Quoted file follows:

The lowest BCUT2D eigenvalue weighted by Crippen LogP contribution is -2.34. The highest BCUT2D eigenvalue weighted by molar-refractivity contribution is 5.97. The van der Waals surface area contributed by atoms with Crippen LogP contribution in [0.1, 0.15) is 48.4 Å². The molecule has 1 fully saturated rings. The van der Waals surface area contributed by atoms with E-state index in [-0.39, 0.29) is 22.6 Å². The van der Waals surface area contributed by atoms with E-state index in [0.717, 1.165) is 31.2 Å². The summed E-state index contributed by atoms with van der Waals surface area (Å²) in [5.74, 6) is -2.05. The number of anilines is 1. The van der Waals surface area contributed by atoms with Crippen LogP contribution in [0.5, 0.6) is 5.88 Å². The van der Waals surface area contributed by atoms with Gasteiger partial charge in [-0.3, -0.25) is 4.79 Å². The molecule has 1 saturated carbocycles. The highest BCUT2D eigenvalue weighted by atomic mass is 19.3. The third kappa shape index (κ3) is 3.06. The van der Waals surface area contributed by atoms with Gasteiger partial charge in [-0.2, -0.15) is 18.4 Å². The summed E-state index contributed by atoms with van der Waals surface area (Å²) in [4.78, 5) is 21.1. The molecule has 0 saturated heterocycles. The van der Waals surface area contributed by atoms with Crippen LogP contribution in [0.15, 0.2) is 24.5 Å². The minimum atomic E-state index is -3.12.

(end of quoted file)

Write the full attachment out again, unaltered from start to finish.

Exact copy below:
The lowest BCUT2D eigenvalue weighted by Crippen LogP contribution is -2.34. The highest BCUT2D eigenvalue weighted by molar-refractivity contribution is 5.97. The van der Waals surface area contributed by atoms with Crippen LogP contribution in [0.1, 0.15) is 48.4 Å². The molecule has 1 fully saturated rings. The van der Waals surface area contributed by atoms with E-state index in [-0.39, 0.29) is 22.6 Å². The van der Waals surface area contributed by atoms with E-state index in [0.717, 1.165) is 31.2 Å². The summed E-state index contributed by atoms with van der Waals surface area (Å²) in [5.74, 6) is -2.05. The number of anilines is 1. The van der Waals surface area contributed by atoms with Crippen LogP contribution in [0.5, 0.6) is 5.88 Å². The van der Waals surface area contributed by atoms with Gasteiger partial charge in [-0.3, -0.25) is 4.79 Å². The molecule has 1 saturated carbocycles. The highest BCUT2D eigenvalue weighted by atomic mass is 19.3. The third kappa shape index (κ3) is 3.06. The van der Waals surface area contributed by atoms with Gasteiger partial charge in [-0.2, -0.15) is 18.4 Å². The summed E-state index contributed by atoms with van der Waals surface area (Å²) in [4.78, 5) is 21.1. The molecule has 0 saturated heterocycles. The van der Waals surface area contributed by atoms with Crippen LogP contribution in [0.15, 0.2) is 24.5 Å². The minimum atomic E-state index is -3.12.